If you're the designated hairdresser of your friendship group, blessed with the ability to do French plaits, fishtail braids and pipe braids, you're about to start getting requests for the latest hair trend sweeping Instagram.
DNA braids, or helix braids, are so called because they resemble the double helix structure of a DNA molecule with two strands that wind around each other like a twisted ladder. They look as intricate as they sound – but thankfully an online video tutorial has helped demystify the process.
DNA braids ? I wanted to try something new ?♀️ How fun are these?!!! | Used @kenraprofessional platinum silkening gloss to smooth out hair before braiding ? . . @evahairofficial #behindthechair #btcpics #modernsalon #modernsalon100 #americansalon #maneaddicts #braids #hairstyle #braidstyles #beyondtheponytail #fckinghair #allaboutdahair #cosmopolitan #allure #hotonbeauty #hotforbeauty #hairgoals #hairinspo #hairofinstagram #stylistssupportingstylists #hairbrained #samvilla #saloncentric #ittakesapro
Rhode Island-based hairstylist Alexandra Wilson (@alexandralee1016 on Instagram) popularised the style on social media and has made the braid accessible (to even the hair novices among us) with a super handy sped-up video, although it would probably take a while to nail the technique.
DNA BRAID TUTORIAL!!! Starting off with 3 strands, the middle one being smaller then the others as that will be a stationary strand. When taking a strand from left side you are going over that section, under the middle and adding to right side then taking a small section from right side is then brought under and then over the middle section and added to left section. Make sure your being consistent with that pattern, the braid naturally starts to twist towards left as you go down so you have to keep it tight while braiding or else it will become more difficult. Small sections are always better, they make the braid look more intricate. It’s always hard to fit a tutorial in 1 minute so I may post slower/longer one on IGTV! Happy Braiding ?? . . . #behindthechair @behindthechair_com #modernsalon @modernsalon #americansalon @american_salon @hair.video #hairvideo #beyondtheponytail #beautylaunchpad #hotonbeauty @hotonbeauty @evahairofficial @hair.videos @hairvideoshow #tutorial #braids #dnabraid #hairgoals #hairofinstagram #stylistssupportingstylists #samvilla #hairinspo #hairinspo @mastersofbraids @hairvideosbystylists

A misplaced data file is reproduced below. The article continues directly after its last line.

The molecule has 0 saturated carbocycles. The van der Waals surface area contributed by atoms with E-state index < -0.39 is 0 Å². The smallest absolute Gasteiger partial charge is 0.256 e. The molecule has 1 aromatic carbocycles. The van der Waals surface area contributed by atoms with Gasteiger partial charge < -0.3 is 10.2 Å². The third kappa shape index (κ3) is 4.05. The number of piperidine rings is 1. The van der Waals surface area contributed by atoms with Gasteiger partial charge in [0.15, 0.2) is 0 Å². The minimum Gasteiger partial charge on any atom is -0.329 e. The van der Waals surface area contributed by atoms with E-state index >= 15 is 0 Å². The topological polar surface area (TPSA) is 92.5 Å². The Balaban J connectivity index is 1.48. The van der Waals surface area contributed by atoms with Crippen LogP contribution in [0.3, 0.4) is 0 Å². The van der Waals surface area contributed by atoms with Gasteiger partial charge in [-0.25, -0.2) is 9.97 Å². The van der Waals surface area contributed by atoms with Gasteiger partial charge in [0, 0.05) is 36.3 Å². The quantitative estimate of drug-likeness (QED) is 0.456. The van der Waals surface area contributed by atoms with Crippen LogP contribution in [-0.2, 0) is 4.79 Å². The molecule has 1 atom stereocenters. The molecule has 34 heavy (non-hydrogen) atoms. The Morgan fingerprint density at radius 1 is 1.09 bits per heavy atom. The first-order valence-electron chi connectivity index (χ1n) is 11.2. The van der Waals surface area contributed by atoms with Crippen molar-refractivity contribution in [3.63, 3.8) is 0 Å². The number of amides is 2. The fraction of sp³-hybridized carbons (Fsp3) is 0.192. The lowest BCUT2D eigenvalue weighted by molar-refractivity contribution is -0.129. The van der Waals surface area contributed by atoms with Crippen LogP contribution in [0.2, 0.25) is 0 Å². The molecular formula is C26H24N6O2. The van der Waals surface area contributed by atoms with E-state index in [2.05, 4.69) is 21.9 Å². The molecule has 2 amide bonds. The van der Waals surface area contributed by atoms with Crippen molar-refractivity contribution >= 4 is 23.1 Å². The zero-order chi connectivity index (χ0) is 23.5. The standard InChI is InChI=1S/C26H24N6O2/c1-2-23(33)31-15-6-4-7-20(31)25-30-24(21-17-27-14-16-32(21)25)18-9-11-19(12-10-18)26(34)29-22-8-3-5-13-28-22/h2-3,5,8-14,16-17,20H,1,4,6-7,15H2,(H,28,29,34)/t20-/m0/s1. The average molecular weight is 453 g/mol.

To create a DNA braid, she writes on Instagram, you need to start with three strands of hair, the middle one being smaller then the others as this acts as a stationary strand.
"When taking a strand from left side you are going over that section, under the middle and adding to right side then taking a small section from right side is then brought under and then over the middle section and added to left section," she adds. Granted, it sounds complicated but it makes more sense when read in conjunction with the video.
The braid naturally starts to twist leftwards, so you have to keep the braiding tight for optimal results, Wilson says. "Small sections are always better, they make the braid look more intricate."
Judging from the posts hashtagged #dnabraids on Instagram, the style looks especially impressive on hair that's brightly or multicoloured, highlighted or balayaged, and particularly cute when styled in pigtails.